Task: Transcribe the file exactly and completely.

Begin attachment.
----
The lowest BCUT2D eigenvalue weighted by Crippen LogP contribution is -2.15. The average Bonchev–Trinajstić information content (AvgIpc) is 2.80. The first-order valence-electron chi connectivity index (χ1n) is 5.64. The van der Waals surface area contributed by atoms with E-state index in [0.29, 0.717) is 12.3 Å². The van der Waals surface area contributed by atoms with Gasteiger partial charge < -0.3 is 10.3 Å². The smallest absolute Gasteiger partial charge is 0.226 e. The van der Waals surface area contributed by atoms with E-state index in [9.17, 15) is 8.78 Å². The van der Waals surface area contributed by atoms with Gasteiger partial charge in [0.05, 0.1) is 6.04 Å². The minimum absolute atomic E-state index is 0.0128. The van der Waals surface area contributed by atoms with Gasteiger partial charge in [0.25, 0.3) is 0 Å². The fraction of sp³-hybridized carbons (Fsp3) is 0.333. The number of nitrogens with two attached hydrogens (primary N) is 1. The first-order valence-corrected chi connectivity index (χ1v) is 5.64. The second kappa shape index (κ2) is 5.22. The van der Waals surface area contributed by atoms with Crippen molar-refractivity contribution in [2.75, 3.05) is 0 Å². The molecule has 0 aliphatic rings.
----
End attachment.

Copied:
The lowest BCUT2D eigenvalue weighted by Crippen LogP contribution is -2.15. The average Bonchev–Trinajstić information content (AvgIpc) is 2.80. The first-order valence-electron chi connectivity index (χ1n) is 5.64. The van der Waals surface area contributed by atoms with E-state index in [0.29, 0.717) is 12.3 Å². The van der Waals surface area contributed by atoms with Gasteiger partial charge < -0.3 is 10.3 Å². The smallest absolute Gasteiger partial charge is 0.226 e. The van der Waals surface area contributed by atoms with E-state index in [9.17, 15) is 8.78 Å². The van der Waals surface area contributed by atoms with Gasteiger partial charge in [0.05, 0.1) is 6.04 Å². The minimum absolute atomic E-state index is 0.0128. The van der Waals surface area contributed by atoms with Gasteiger partial charge in [0.25, 0.3) is 0 Å². The fraction of sp³-hybridized carbons (Fsp3) is 0.333. The number of nitrogens with two attached hydrogens (primary N) is 1. The first-order valence-corrected chi connectivity index (χ1v) is 5.64. The second kappa shape index (κ2) is 5.22. The van der Waals surface area contributed by atoms with Crippen molar-refractivity contribution in [2.75, 3.05) is 0 Å². The molecule has 0 aliphatic rings.